It is always possible but with core banking it is always best to stick to what you know and that is traditional and international banking. I introduced Islamic financing at the bank I worked for in Oman, and it has done quite well. Is there a conceivable demand here? Yes. Is there enough scale to make it worthwhile? That is what I would question. Is Malta a natural place to have an Islamic banking window? In many ways it is the most natural place within Europe – but it is not a natural place given the complexities, skills and competences in the Middle East.

  

You were also involved in family offices, an area that FinanceMalta has been promoting. Is there scope for these services in Malta?

Definitely. Family offices have tended to be based around Switzerland, which is a remarkable country but one which has lost some of its shine. I am speaking right now to a number of family offices who are looking to invest into Malta and if they do, I think it would be good for the Maltese economy.

 

Do we have the skills required?

One of the great things about Malta is its people’s skills and they are perfectly capable of handling the demands of a family office. The Maltese work hard and study to get better qualifications. The message is clear: international companies like doing business here because it is easy to find a pool of intelligent, numerate and well spoken people.

  

Is there anything we should be doing as a jurisdiction that we have overlooked or not yet looked at?

The golden rule – which Malta has followed – is to take things step by step, which it has done. Banking and rushing do not go well together. Malta is good at taking its time and doing things in the right way. There are always areas where things could be done better. But I think Malta is actually already doing quite well... As a jurisdiction it has loads of ambition, it takes advantage of its EU membership very competently, and it has been able to achieve a status which is quite special within Europe. It affords companies from the US, Switzerland, Africa, the Middle East and China a very good stepping stone into the EU without having to go through all the rigours of having to set up in other member states or stepping outside into Luxembourg or Jersey. Malta has managed to keep a very clean image and all it needs to do is to keep that image, working with the companies that want to do business here – but in a very smart way. For example, I was very impressed by the way that Malta handled the Cypriot crisis. I give credit for this to both the regulator and the CEOs of the banks. But if I can go back to why I came to FCM, I came to take a role here because it is a very interesting bank and it reminds me a great deal of the Midland Bank team I had here originally. One of them is actually here at FCM. I get the same positive, energised team, who are not mired in bureaucracy. I opened an account here for myself – and it was a pleasant experience.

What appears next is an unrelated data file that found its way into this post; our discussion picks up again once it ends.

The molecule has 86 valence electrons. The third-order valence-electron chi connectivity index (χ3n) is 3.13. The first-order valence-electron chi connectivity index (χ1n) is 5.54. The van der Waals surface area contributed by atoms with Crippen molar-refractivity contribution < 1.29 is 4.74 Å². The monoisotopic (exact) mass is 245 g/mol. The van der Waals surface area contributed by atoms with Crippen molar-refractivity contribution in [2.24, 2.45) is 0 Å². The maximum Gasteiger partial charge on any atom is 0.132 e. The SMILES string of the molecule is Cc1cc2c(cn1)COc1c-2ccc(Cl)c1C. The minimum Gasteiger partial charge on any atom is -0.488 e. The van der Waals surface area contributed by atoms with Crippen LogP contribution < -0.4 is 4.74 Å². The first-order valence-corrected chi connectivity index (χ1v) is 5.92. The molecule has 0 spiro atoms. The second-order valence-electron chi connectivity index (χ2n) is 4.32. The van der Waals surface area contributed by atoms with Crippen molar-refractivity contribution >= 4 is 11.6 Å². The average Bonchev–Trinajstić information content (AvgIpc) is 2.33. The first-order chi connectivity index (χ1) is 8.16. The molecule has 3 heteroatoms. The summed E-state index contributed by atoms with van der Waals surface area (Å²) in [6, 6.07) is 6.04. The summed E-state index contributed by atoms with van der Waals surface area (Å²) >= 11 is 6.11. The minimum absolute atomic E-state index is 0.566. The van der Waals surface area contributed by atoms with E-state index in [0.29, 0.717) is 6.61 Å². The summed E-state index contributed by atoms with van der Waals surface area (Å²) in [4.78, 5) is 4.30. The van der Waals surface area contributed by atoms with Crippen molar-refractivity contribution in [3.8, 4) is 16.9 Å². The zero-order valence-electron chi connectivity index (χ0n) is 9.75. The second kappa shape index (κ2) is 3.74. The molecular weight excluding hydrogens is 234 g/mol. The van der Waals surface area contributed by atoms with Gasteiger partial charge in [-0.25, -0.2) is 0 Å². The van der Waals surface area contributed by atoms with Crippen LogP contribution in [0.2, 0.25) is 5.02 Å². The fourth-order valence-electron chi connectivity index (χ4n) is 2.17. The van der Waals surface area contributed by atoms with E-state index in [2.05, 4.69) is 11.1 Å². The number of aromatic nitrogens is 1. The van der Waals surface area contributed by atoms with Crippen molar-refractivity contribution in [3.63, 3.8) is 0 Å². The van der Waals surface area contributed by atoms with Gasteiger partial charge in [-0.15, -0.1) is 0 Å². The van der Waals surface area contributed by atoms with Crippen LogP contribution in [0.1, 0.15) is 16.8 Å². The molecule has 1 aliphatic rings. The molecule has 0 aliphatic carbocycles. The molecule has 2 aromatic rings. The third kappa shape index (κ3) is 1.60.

You are not the typical foreign customer. In the recent EY Malta Attractiveness Survey, it was one of the gripes: that it takes too long to open an account.

I know that it can take a long time. One of the challenges that Malta has to deal with is balancing ‘know your customer with offering a fast service. Here at FCM, we open accounts for people who already have other accounts in Malta so it is a bit different for us. Wearing one of my other hats I was able to help a wealthy Chinese person last week who is looking to bring business to Malta as well as to open his personal accounts. It was tricky and we had to help him quite a bit. But of course, this investment could be very good news for Malta.

 

The Business Observer

Times of Malta